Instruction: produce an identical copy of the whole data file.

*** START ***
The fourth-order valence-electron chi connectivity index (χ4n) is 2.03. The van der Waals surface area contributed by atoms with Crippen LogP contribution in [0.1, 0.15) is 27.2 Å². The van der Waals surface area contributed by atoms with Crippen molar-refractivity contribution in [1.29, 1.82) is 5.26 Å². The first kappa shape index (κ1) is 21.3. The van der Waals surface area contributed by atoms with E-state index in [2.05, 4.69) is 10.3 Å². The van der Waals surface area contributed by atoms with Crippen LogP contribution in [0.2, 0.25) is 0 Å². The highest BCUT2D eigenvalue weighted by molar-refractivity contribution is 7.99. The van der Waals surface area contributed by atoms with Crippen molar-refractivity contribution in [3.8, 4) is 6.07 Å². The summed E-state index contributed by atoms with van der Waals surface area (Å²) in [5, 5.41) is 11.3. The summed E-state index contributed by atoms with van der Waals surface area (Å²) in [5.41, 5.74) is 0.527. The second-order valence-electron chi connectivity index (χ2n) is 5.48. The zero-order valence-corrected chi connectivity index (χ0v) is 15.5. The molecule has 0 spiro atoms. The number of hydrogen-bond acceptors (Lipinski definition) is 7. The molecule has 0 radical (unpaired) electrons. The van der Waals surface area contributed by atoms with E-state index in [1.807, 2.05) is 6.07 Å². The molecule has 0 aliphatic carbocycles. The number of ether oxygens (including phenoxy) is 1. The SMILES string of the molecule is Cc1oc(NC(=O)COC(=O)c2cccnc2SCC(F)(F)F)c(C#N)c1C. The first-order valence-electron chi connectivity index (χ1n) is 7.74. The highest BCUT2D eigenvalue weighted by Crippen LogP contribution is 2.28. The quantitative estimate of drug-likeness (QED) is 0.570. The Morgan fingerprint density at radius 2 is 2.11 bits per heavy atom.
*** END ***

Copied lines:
The fourth-order valence-electron chi connectivity index (χ4n) is 2.03. The van der Waals surface area contributed by atoms with Crippen LogP contribution in [0.1, 0.15) is 27.2 Å². The van der Waals surface area contributed by atoms with Crippen molar-refractivity contribution in [1.29, 1.82) is 5.26 Å². The first kappa shape index (κ1) is 21.3. The van der Waals surface area contributed by atoms with E-state index in [2.05, 4.69) is 10.3 Å². The van der Waals surface area contributed by atoms with Crippen LogP contribution in [0.2, 0.25) is 0 Å². The highest BCUT2D eigenvalue weighted by molar-refractivity contribution is 7.99. The van der Waals surface area contributed by atoms with Crippen molar-refractivity contribution in [3.8, 4) is 6.07 Å². The summed E-state index contributed by atoms with van der Waals surface area (Å²) in [5, 5.41) is 11.3. The summed E-state index contributed by atoms with van der Waals surface area (Å²) in [5.41, 5.74) is 0.527. The second-order valence-electron chi connectivity index (χ2n) is 5.48. The zero-order valence-corrected chi connectivity index (χ0v) is 15.5. The molecule has 0 spiro atoms. The number of hydrogen-bond acceptors (Lipinski definition) is 7. The molecule has 0 radical (unpaired) electrons. The van der Waals surface area contributed by atoms with E-state index in [1.807, 2.05) is 6.07 Å². The molecule has 0 aliphatic carbocycles. The number of ether oxygens (including phenoxy) is 1. The SMILES string of the molecule is Cc1oc(NC(=O)COC(=O)c2cccnc2SCC(F)(F)F)c(C#N)c1C. The first-order valence-electron chi connectivity index (χ1n) is 7.74. The highest BCUT2D eigenvalue weighted by Crippen LogP contribution is 2.28. The quantitative estimate of drug-likeness (QED) is 0.570. The Morgan fingerprint density at radius 2 is 2.11 bits per heavy atom.